Proper jetter maintenance may be one of the easily overlooked business items as a drain cleaning professional. In this blog, we’ll provide a look at specifics for the jetter models we offer here at MyTana.
Basic troubleshooting can help solve some of the pressure issues that can afflict any jetter from time to time: low pressure, loss of pressure, or pressure spikes. These issues can be caused by a few different things, most of which have simple fixes. When something seems amiss with your jetter, here are three steps to start your diagnosis:
With cold temperatures on their way in, protect your jetter
from seasonal changes
How you care for your equipment somewhat changes throughout the year. As the Northern Hemisphere heads into fall and winter, it’s time to start preparing for cold-weather conditions.
Protect your investment by properly caring for your tools
Drain cleaning is a tough job; you need equipment that works and is reliable. Regular cleaning and maintenance is the key to ensuring your equipment is ready to go when you need it. But too often, drain cleaners and plumbers let busy schedules get the best of them. Before you know it, you’ll have equipment that needs an expensive repair or even replaced.
Drain lines come in a variety of sizes. Many plumbers and drain cleaners find themselves changing reels midday or even mid-job. While some manufacturers attach reels with brackets and screws, MyTana cable machines all come with quick-change drive springs. Following the steps below, you can change your reel in under two minutes with only a hex key tool.
Jetters are an essential sewer and drain cleaning tool built to blast through soft obstructions like grease and sludge or melt through frozen lines. Each jetter consists of a motor, hose, pump and nozzle; and each attribute must be considered when purchasing a jetter. But none is more customizable than the jetter nozzle. Jetter nozzles are specialized to perform debris breaking and line clearing, and different designs all have individual advantages that impact price and use.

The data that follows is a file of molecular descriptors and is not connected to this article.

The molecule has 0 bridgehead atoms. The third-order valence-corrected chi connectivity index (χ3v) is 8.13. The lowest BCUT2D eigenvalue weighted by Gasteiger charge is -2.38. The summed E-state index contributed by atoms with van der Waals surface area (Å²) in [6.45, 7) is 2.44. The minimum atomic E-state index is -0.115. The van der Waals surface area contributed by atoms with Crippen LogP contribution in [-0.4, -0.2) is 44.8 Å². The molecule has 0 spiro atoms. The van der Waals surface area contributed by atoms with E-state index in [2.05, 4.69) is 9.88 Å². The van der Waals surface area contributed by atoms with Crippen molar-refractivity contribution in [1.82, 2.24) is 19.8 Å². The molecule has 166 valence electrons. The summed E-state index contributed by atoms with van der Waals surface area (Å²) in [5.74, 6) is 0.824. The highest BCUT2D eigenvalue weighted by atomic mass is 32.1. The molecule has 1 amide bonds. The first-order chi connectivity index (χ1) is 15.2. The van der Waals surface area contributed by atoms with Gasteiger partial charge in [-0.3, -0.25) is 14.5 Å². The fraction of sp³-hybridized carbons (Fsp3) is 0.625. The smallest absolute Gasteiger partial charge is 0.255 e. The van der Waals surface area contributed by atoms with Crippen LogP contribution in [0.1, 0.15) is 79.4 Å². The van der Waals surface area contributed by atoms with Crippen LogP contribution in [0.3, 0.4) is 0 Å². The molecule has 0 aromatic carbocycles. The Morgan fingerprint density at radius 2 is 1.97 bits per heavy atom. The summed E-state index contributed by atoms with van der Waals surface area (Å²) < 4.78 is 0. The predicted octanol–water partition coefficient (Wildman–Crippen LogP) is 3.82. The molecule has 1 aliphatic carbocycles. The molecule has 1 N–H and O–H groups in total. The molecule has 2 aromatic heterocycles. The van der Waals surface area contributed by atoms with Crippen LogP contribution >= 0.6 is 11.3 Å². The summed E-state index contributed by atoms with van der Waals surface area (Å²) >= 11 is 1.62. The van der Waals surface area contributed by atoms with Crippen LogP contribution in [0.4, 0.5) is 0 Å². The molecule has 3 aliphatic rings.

Check out an in-depth, updated version of this blog here.
Push cameras can cost a pretty penny. So when you shell out that much for a piece of equipment, you should protect it. Our camera maintenance video shows tips for protecting your machine and how to take care of it before jobs.
Being a plumber or drain cleaner means being mobile. From switching between cleaning, jetting or inspecting tasks to traveling from job site to job site, this profession depends on your mobility, so your equipment should support being on the go. You can’t do your job without your equipment, and you can’t use your equipment if you can’t get it out of your truck. Staying injury free also plays a large role in keeping you going, so portability considerations help you make obstacles easier on yourself and on your equipment.
According to a Wall Street Journal study, applicants only spend about a minute reading through a job description before deciding if it’s a good fit. So, how can you write a description that captures the important points quickly and clearly? Consider the job description to be a first impression.
Drain cleaning can be a very dirty job, particularly with a backup. It’s also a dangerous process, exposing workers to multiple types of hazards. But a few simple steps and a little common sense can help keep you safer on the job.